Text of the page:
How to Have a Difficult Conversation

We tend to avoid difficult conversations for many reasons. We may be afraid to start a fight; we may think we would be rejected or misunderstood; we don’t want to annoy; maybe the point we would like to make is too trivial and so on.

The idea that there are things you can’t talk about with your partner because the subject is too sensitive is not the problem. The problem gets raised when the subject is something you both need to talk about but avoid.

The typical scenario is that when an attempt is made to discuss something each partner comes at the subject from a very different point of view. In other words, defenses are brought to bear that often cause different perceptions about the subject.

What is often misunderstood when emotions are high is that coming to a discussion open-minded is a learned response and one needs to train oneself to get better at it.

The reason for this is self-evident. We may both have different information about the subject and we need to be open to hearing all the information before having an opinion or making a decision.

We may have differing interpretations of the same information. Our interpretations are largely driven by our life experience. We fail to see that there may be more than one interpretation of the same reality.
We can’t pretend to sugarcoat something that may be distasteful or unpleasant but necessary to talk about. However there are ways to approach the subject that can make the conversation more productive.

The following strategies and explanations are meant to address that very idea. By approaching the conversation differently, you will have a much better outcome.

What Not To Do

Do not distort the facts to make your point: Any information you have about the subject should be presented fairly and accurately. Don’t amplify or misrepresent what you know as it can cause distrust. You and your partner might have different information about the same subject. You both need to share your information.

Do not let your emotions control you: If things are not going your way you may become upset, angry or even hostile. Controlling your feelings so that you can have an effective and productive conversation is critical.

Do not discount your partner’s point of view: Each of you has a right to your own point of view. Often perceptions are determined by life experience, there may not be a right or wrong, just a point of view. Be open to hearing it.

Do not focus on blame: Focusing on blame may seem the natural thing to do but it only brings up questions about who is bad, who should apologize or who made the mistake. It is not an effective way to learn about what really happened and why and how to correct it.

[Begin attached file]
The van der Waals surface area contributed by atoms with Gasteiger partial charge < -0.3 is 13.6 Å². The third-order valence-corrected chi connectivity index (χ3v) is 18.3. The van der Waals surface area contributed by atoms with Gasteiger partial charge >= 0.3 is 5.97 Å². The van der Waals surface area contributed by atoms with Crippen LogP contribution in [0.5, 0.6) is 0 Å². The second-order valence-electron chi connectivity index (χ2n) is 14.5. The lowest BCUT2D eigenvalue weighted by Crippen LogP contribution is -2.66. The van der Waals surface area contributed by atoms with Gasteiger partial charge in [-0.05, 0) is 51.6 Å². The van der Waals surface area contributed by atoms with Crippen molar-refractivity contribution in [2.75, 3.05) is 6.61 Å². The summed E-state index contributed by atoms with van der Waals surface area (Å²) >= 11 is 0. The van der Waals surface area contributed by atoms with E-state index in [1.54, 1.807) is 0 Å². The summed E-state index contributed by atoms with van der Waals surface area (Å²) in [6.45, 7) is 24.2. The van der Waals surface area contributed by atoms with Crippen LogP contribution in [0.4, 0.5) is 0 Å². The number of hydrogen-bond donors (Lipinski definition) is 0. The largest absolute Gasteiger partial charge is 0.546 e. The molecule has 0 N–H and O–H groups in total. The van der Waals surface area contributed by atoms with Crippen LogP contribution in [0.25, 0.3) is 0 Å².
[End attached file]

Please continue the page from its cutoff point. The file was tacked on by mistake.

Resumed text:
What to Do Instead

Set the Tone: State your appreciation for your partner’s willingness to participate in a difficult conversation. Make it clear that you want their input and that you are willing to listen to their point of view as well as express yourself clearly.

Set a Time Limit: An important meeting should have a time frame. Some discussions go bad when they begin to feel interminable or without end. My recommendation is 30-45 minutes, or at most, an hour. You can always make another time to continue.

Set the Goal: Even if the goal is simply to exchange each other’s points of view, be clear when beginning the discussion. The objective here is to stay on task and not go off on tangents.

Have a Listening Attitude: This means that you are willing to learn what your partner has to say by asking questions and paraphrasing what you think they mean by their answers. You want to keep in mind the importance of this discussion, recognizing that there is an objective, so that you genuinely acknowledge your partner’s thoughts and feelings about the subject.

Look for Common Ground: Although you may be dealing with a subject where you both have different points of view, there is still a possibility that there is some common ground on which to agree. If so, you may be able to find a way to a mutual understanding. Do not let emotion cloud your thinking…stay alert and listen.

Be Prepared: Try to predict the types of problems that you will likely be facing when you have the discussion with your partner. Think things through and formulate some ideas about how you want to handle the conversation when those issues come up.

Take Responsibility: You are both in the relationship together. There may be something you are doing or saying unintentionally that might trigger a provocative response from your partner. It is always best to give your partner the benefit of the doubt. You might say, “I didn’t mean to hurt your feelings” or “please forgive that last remark, it was thoughtless and I apologize”. This does not mean you then stop talking. This is only meant to help you get back on track.

Stay Focused: You both benefit when you stay on point with a particular issue. If you begin acting or saying things reflexively there is a tendency to lose focus and get off the subject. To avoid this problem be sure to prepare yourself well. Think about the type of response that will benefit you most and employ it.

Click here to learn more about creating better ways to communicate with your partner.

About the Author

Dr. Stan Hyman is a licensed psychotherapist, clinical sexologist and life coach in private practice in Miami, Florida. He works with couples struggling with powerful issues such as sexuality, infidelity, careers, and intimacy. He also specializes in treating addictions, anger, anxiety, stress, depression and work-life balance.

Call or email for a cost-free telephone consultation. Services are rendered either at the office located at 2999 NE 191 St. Suite 703, Miami, Florida 33180 or through video conference via Skype or FaceTime. Serving all of the greater Miami, Florida area or, through video conference, anywhere that there is a broadband internet connection.

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